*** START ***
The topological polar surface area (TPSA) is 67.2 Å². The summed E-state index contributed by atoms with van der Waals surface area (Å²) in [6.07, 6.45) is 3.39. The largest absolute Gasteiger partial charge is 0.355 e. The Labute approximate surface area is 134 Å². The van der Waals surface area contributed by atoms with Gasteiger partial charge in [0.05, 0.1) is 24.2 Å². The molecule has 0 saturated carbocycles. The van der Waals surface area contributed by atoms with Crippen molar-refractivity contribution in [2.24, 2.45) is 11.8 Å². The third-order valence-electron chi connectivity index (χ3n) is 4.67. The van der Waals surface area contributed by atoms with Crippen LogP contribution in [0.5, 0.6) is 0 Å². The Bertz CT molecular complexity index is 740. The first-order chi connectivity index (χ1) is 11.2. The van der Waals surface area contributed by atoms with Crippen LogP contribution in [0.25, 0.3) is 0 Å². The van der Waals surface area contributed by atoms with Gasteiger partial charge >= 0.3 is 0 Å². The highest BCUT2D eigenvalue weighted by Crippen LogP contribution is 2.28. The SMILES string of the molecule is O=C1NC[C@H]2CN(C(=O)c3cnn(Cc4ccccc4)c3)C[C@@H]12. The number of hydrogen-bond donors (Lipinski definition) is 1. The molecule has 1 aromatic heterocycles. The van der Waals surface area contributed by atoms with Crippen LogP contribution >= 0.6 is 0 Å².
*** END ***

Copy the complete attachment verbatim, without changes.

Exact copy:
The topological polar surface area (TPSA) is 67.2 Å². The summed E-state index contributed by atoms with van der Waals surface area (Å²) in [6.07, 6.45) is 3.39. The largest absolute Gasteiger partial charge is 0.355 e. The Labute approximate surface area is 134 Å². The van der Waals surface area contributed by atoms with Gasteiger partial charge in [0.05, 0.1) is 24.2 Å². The molecule has 0 saturated carbocycles. The van der Waals surface area contributed by atoms with Crippen molar-refractivity contribution in [2.24, 2.45) is 11.8 Å². The third-order valence-electron chi connectivity index (χ3n) is 4.67. The van der Waals surface area contributed by atoms with Crippen LogP contribution in [0.5, 0.6) is 0 Å². The Bertz CT molecular complexity index is 740. The first-order chi connectivity index (χ1) is 11.2. The van der Waals surface area contributed by atoms with Crippen LogP contribution in [0.25, 0.3) is 0 Å². The van der Waals surface area contributed by atoms with Gasteiger partial charge >= 0.3 is 0 Å². The highest BCUT2D eigenvalue weighted by Crippen LogP contribution is 2.28. The SMILES string of the molecule is O=C1NC[C@H]2CN(C(=O)c3cnn(Cc4ccccc4)c3)C[C@@H]12. The number of hydrogen-bond donors (Lipinski definition) is 1. The molecule has 1 aromatic heterocycles. The van der Waals surface area contributed by atoms with Crippen LogP contribution >= 0.6 is 0 Å².